Review of Jonathan Altfeld's Practitioner Training
         
 

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" to make the impossible possible, the possible easy, and the easy elegant."
- Moshe Feldenkrais



 

By Kay Pentecost

Picture a group of chronological adults, all wearing red clown noses, walking into a coffee shop in Tampa, Florida. The hostess walks up to seat us, and one of us looks at her and says: "Have you READ NOStradamus?"

She's laughing while she seats us at the best table in the place.... This is the kind of wonderful state you'll experience at Jonathan Altfeld's NLP Practitioner Training -- at least it's what we experienced last April 1998.

For twelve amazing days in April and May the group of us learned about NLP through explanation, exercises, and trance (my favorite part).

A Typical Day:

We started most mornings about 9:30. Usually Jonathan would get the class started after some morning pleasantries by talking about something totally unrelated to NLP, like, dolphins, or something. Then, by the time I realized that what he was saying really meant something, and that I understood exactly what it was, the class paired off and did exercises together.

That first day, I remember, we paced breathing and eye blinks. It was harder than I thought it would be, but easier at the same time. And that it was so much clearer than reading about it. Even than trying to do it before the training... because I could, but just not quite easily... and especially not as easy as it's gotten since then. And that was the way all the skills we learned went. That first few minutes of concentrating on the technique... that sudden "I got it" feeling... and then the improvement on each basic skill as the training proceeded, knowing that the underlying skills were building even as the new ones were coming on....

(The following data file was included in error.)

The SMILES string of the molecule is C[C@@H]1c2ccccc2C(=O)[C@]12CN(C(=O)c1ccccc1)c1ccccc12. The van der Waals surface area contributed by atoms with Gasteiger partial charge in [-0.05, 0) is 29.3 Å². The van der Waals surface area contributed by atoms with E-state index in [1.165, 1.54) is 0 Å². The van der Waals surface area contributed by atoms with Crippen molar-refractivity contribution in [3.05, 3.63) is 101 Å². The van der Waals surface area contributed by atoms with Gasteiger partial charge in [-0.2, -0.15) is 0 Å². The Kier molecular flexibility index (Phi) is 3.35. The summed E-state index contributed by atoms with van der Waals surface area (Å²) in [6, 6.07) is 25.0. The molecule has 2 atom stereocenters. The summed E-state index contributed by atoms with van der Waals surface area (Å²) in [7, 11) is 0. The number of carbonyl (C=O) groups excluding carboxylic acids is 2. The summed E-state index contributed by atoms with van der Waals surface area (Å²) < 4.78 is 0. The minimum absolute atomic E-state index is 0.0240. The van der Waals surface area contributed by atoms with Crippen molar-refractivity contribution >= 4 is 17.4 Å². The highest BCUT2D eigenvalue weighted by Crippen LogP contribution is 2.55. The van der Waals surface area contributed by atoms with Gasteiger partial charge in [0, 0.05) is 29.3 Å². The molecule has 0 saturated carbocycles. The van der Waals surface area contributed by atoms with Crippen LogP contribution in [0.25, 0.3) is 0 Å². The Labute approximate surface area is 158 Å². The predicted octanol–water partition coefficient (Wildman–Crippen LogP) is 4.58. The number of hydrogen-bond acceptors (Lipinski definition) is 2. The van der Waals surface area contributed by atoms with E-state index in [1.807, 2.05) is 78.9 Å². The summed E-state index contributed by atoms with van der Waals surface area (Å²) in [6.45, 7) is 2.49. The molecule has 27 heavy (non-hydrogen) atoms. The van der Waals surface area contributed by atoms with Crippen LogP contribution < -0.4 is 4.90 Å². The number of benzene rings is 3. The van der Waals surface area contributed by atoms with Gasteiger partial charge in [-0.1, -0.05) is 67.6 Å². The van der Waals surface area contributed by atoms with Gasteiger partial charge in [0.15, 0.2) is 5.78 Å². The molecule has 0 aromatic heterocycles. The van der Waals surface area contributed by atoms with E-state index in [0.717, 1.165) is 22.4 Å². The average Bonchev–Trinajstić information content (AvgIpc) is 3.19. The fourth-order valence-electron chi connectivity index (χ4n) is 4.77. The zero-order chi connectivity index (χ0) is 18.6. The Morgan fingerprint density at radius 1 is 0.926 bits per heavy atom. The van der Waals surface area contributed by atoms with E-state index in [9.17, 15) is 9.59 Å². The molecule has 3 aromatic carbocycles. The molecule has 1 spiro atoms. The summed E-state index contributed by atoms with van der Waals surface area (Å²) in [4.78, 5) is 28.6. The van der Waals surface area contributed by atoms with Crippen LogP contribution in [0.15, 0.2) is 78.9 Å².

So we did some exercises, and then Jonathan would ask us how the exercises went. And we'd see ourselves in everybody else... and through everybody else's eyes. And suddenly we're learning about first position, and second position, and realizing things about communicating. And we're getting all these AHA! moments. Jonathan clears up any questions... confusions... and we're off doing another exercise...

We usually stopped for lunch around 1:00, or 1:30, or 2:00, whenever everybody was willing to stop training and go eat! 'Cause the time flies by. And then you don't stop learning at lunch... because there's time for questions (well, there's always time for questions and answers) and more practice. Or just assimilating. And eating.

And then we're back in the training room, for cross-crawling exercises, physical exercises to develop both sides of the brain and the link between them. These are pretty neat -- it's amazing how hard they are to do at first, and how quickly they get easier. Jonathan introduces more at a harder level as we go along -- keeps the frustration -- uh -- challenge high!